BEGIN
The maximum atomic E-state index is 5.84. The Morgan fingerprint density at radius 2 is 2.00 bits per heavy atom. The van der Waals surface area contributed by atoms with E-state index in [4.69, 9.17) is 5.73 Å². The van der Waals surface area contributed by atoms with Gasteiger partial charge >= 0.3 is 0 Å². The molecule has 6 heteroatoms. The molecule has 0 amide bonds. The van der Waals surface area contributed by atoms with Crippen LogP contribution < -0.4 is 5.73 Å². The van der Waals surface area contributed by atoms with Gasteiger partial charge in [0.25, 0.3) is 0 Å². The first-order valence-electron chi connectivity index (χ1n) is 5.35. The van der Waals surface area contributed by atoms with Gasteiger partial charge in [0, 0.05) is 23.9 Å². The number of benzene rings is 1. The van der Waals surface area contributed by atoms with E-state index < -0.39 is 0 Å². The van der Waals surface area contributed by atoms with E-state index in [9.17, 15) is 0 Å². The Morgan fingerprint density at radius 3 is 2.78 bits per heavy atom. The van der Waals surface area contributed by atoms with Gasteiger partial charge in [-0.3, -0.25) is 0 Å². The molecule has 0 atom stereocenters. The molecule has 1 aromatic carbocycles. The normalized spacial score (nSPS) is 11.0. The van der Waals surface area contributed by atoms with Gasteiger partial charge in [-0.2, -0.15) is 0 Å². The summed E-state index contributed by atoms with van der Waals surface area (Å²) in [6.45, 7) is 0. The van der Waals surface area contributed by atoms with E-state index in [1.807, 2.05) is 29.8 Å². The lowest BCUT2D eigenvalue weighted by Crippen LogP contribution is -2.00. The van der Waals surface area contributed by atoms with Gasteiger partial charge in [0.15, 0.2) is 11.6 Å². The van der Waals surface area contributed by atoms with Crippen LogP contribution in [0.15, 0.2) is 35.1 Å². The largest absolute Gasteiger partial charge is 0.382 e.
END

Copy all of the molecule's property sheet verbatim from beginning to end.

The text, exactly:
The maximum atomic E-state index is 5.84. The Morgan fingerprint density at radius 2 is 2.00 bits per heavy atom. The van der Waals surface area contributed by atoms with E-state index in [4.69, 9.17) is 5.73 Å². The van der Waals surface area contributed by atoms with Gasteiger partial charge >= 0.3 is 0 Å². The molecule has 6 heteroatoms. The molecule has 0 amide bonds. The van der Waals surface area contributed by atoms with Crippen LogP contribution < -0.4 is 5.73 Å². The van der Waals surface area contributed by atoms with Gasteiger partial charge in [0.25, 0.3) is 0 Å². The first-order valence-electron chi connectivity index (χ1n) is 5.35. The van der Waals surface area contributed by atoms with Gasteiger partial charge in [0, 0.05) is 23.9 Å². The number of benzene rings is 1. The van der Waals surface area contributed by atoms with E-state index < -0.39 is 0 Å². The van der Waals surface area contributed by atoms with E-state index in [9.17, 15) is 0 Å². The Morgan fingerprint density at radius 3 is 2.78 bits per heavy atom. The van der Waals surface area contributed by atoms with Gasteiger partial charge in [-0.3, -0.25) is 0 Å². The molecule has 0 atom stereocenters. The molecule has 1 aromatic carbocycles. The normalized spacial score (nSPS) is 11.0. The van der Waals surface area contributed by atoms with Gasteiger partial charge in [-0.2, -0.15) is 0 Å². The summed E-state index contributed by atoms with van der Waals surface area (Å²) in [6.45, 7) is 0. The van der Waals surface area contributed by atoms with E-state index in [1.807, 2.05) is 29.8 Å². The lowest BCUT2D eigenvalue weighted by Crippen LogP contribution is -2.00. The van der Waals surface area contributed by atoms with Gasteiger partial charge in [0.15, 0.2) is 11.6 Å². The van der Waals surface area contributed by atoms with Crippen LogP contribution in [0.15, 0.2) is 35.1 Å². The largest absolute Gasteiger partial charge is 0.382 e.